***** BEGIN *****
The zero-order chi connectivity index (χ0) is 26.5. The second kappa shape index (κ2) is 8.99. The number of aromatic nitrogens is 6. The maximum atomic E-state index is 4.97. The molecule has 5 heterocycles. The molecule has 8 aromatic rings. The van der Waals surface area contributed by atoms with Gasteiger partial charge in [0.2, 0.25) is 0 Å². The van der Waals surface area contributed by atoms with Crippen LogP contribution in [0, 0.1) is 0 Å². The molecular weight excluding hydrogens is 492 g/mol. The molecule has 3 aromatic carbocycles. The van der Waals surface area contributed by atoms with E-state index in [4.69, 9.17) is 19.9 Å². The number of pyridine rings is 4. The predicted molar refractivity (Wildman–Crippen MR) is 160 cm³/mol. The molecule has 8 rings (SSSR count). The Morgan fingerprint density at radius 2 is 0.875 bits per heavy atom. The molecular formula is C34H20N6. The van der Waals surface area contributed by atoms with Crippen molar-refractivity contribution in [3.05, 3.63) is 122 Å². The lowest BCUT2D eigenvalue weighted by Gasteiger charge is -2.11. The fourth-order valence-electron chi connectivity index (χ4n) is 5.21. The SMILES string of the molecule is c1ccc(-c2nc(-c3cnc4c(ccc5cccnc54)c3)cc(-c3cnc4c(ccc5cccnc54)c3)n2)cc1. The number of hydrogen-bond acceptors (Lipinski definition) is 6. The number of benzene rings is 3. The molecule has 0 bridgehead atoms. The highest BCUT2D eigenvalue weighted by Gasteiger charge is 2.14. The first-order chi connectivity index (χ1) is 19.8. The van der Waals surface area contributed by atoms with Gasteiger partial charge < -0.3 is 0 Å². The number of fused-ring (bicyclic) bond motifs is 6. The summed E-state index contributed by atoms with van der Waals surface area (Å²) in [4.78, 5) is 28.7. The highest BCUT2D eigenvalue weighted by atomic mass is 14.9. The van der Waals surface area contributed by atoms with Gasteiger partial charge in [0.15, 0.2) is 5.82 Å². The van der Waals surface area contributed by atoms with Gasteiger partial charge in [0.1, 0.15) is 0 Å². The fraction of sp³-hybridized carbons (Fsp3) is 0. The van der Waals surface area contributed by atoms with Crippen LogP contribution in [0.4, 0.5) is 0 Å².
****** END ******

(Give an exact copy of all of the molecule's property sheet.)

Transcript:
The zero-order chi connectivity index (χ0) is 26.5. The second kappa shape index (κ2) is 8.99. The number of aromatic nitrogens is 6. The maximum atomic E-state index is 4.97. The molecule has 5 heterocycles. The molecule has 8 aromatic rings. The van der Waals surface area contributed by atoms with Gasteiger partial charge in [0.2, 0.25) is 0 Å². The van der Waals surface area contributed by atoms with Crippen LogP contribution in [0, 0.1) is 0 Å². The molecular weight excluding hydrogens is 492 g/mol. The molecule has 3 aromatic carbocycles. The van der Waals surface area contributed by atoms with E-state index in [4.69, 9.17) is 19.9 Å². The number of pyridine rings is 4. The predicted molar refractivity (Wildman–Crippen MR) is 160 cm³/mol. The molecule has 8 rings (SSSR count). The Morgan fingerprint density at radius 2 is 0.875 bits per heavy atom. The molecular formula is C34H20N6. The van der Waals surface area contributed by atoms with Crippen molar-refractivity contribution in [3.05, 3.63) is 122 Å². The lowest BCUT2D eigenvalue weighted by Gasteiger charge is -2.11. The fourth-order valence-electron chi connectivity index (χ4n) is 5.21. The SMILES string of the molecule is c1ccc(-c2nc(-c3cnc4c(ccc5cccnc54)c3)cc(-c3cnc4c(ccc5cccnc54)c3)n2)cc1. The number of hydrogen-bond acceptors (Lipinski definition) is 6. The number of benzene rings is 3. The molecule has 0 bridgehead atoms. The highest BCUT2D eigenvalue weighted by Gasteiger charge is 2.14. The first-order chi connectivity index (χ1) is 19.8. The van der Waals surface area contributed by atoms with Gasteiger partial charge < -0.3 is 0 Å². The number of fused-ring (bicyclic) bond motifs is 6. The summed E-state index contributed by atoms with van der Waals surface area (Å²) in [4.78, 5) is 28.7. The highest BCUT2D eigenvalue weighted by atomic mass is 14.9. The van der Waals surface area contributed by atoms with Gasteiger partial charge in [0.15, 0.2) is 5.82 Å². The van der Waals surface area contributed by atoms with Gasteiger partial charge in [0.1, 0.15) is 0 Å². The fraction of sp³-hybridized carbons (Fsp3) is 0. The van der Waals surface area contributed by atoms with Crippen LogP contribution in [0.4, 0.5) is 0 Å².